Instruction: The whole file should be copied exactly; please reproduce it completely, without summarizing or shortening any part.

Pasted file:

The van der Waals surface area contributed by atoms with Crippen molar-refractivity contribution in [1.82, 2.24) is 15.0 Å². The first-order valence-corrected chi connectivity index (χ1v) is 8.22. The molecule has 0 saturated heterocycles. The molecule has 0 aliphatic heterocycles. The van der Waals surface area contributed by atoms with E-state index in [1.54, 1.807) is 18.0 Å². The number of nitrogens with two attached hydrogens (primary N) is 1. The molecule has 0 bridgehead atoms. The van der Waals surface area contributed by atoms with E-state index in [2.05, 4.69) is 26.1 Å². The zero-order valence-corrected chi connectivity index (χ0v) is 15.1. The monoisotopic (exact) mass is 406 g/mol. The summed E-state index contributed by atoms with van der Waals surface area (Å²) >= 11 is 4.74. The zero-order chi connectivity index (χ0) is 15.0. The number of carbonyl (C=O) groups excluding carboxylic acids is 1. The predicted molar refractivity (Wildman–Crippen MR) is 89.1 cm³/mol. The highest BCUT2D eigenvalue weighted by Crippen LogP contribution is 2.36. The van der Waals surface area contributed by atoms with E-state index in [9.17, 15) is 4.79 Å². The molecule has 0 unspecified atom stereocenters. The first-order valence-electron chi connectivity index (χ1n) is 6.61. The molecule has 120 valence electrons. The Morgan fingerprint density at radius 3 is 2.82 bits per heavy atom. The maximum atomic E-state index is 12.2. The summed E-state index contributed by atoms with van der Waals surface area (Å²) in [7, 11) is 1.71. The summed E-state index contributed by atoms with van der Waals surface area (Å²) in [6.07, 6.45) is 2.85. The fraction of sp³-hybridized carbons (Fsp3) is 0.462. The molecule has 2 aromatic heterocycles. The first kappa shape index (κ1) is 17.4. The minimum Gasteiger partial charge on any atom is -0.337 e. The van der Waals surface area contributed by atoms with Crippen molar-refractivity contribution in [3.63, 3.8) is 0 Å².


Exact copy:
The van der Waals surface area contributed by atoms with Crippen molar-refractivity contribution in [1.82, 2.24) is 15.0 Å². The first-order valence-corrected chi connectivity index (χ1v) is 8.22. The molecule has 0 saturated heterocycles. The molecule has 0 aliphatic heterocycles. The van der Waals surface area contributed by atoms with E-state index in [1.54, 1.807) is 18.0 Å². The number of nitrogens with two attached hydrogens (primary N) is 1. The molecule has 0 bridgehead atoms. The van der Waals surface area contributed by atoms with E-state index in [2.05, 4.69) is 26.1 Å². The zero-order valence-corrected chi connectivity index (χ0v) is 15.1. The monoisotopic (exact) mass is 406 g/mol. The summed E-state index contributed by atoms with van der Waals surface area (Å²) >= 11 is 4.74. The zero-order chi connectivity index (χ0) is 15.0. The number of carbonyl (C=O) groups excluding carboxylic acids is 1. The predicted molar refractivity (Wildman–Crippen MR) is 89.1 cm³/mol. The highest BCUT2D eigenvalue weighted by Crippen LogP contribution is 2.36. The van der Waals surface area contributed by atoms with E-state index in [9.17, 15) is 4.79 Å². The molecule has 0 unspecified atom stereocenters. The first-order valence-electron chi connectivity index (χ1n) is 6.61. The molecule has 120 valence electrons. The Morgan fingerprint density at radius 3 is 2.82 bits per heavy atom. The maximum atomic E-state index is 12.2. The summed E-state index contributed by atoms with van der Waals surface area (Å²) in [7, 11) is 1.71. The summed E-state index contributed by atoms with van der Waals surface area (Å²) in [6.07, 6.45) is 2.85. The fraction of sp³-hybridized carbons (Fsp3) is 0.462. The molecule has 2 aromatic heterocycles. The first kappa shape index (κ1) is 17.4. The minimum Gasteiger partial charge on any atom is -0.337 e. The van der Waals surface area contributed by atoms with Crippen molar-refractivity contribution in [3.63, 3.8) is 0 Å².